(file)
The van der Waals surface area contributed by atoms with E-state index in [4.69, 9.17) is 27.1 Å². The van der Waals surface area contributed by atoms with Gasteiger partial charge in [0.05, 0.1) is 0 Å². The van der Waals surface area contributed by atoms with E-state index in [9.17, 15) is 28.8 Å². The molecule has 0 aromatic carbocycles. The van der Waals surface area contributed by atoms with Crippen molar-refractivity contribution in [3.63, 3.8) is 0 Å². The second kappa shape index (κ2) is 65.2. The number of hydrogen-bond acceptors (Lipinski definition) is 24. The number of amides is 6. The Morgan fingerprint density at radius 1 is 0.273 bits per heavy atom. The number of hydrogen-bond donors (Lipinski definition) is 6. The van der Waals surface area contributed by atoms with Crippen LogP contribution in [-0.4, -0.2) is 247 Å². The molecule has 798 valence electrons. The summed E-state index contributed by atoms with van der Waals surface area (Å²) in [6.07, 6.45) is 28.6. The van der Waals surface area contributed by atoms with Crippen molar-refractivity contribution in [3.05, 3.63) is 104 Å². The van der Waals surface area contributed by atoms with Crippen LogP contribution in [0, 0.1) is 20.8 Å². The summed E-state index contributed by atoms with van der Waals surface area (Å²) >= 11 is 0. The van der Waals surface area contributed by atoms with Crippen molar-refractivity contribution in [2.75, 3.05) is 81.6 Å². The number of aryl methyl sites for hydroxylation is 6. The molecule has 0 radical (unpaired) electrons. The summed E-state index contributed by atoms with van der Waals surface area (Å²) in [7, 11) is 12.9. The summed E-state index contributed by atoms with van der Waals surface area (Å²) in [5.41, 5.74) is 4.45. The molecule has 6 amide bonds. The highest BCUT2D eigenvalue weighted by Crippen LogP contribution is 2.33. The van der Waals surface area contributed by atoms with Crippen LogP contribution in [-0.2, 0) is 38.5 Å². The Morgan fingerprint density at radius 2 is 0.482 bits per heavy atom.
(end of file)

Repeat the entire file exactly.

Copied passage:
The van der Waals surface area contributed by atoms with E-state index in [4.69, 9.17) is 27.1 Å². The van der Waals surface area contributed by atoms with Gasteiger partial charge in [0.05, 0.1) is 0 Å². The van der Waals surface area contributed by atoms with E-state index in [9.17, 15) is 28.8 Å². The molecule has 0 aromatic carbocycles. The van der Waals surface area contributed by atoms with Crippen molar-refractivity contribution in [3.63, 3.8) is 0 Å². The second kappa shape index (κ2) is 65.2. The number of hydrogen-bond acceptors (Lipinski definition) is 24. The number of amides is 6. The Morgan fingerprint density at radius 1 is 0.273 bits per heavy atom. The number of hydrogen-bond donors (Lipinski definition) is 6. The van der Waals surface area contributed by atoms with Crippen LogP contribution in [-0.4, -0.2) is 247 Å². The molecule has 798 valence electrons. The summed E-state index contributed by atoms with van der Waals surface area (Å²) in [6.07, 6.45) is 28.6. The van der Waals surface area contributed by atoms with Crippen molar-refractivity contribution in [3.05, 3.63) is 104 Å². The van der Waals surface area contributed by atoms with Crippen LogP contribution in [0, 0.1) is 20.8 Å². The summed E-state index contributed by atoms with van der Waals surface area (Å²) >= 11 is 0. The van der Waals surface area contributed by atoms with Crippen molar-refractivity contribution in [2.75, 3.05) is 81.6 Å². The number of aryl methyl sites for hydroxylation is 6. The molecule has 0 radical (unpaired) electrons. The summed E-state index contributed by atoms with van der Waals surface area (Å²) in [7, 11) is 12.9. The summed E-state index contributed by atoms with van der Waals surface area (Å²) in [5.41, 5.74) is 4.45. The molecule has 6 amide bonds. The highest BCUT2D eigenvalue weighted by Crippen LogP contribution is 2.33. The van der Waals surface area contributed by atoms with Crippen LogP contribution in [-0.2, 0) is 38.5 Å². The Morgan fingerprint density at radius 2 is 0.482 bits per heavy atom.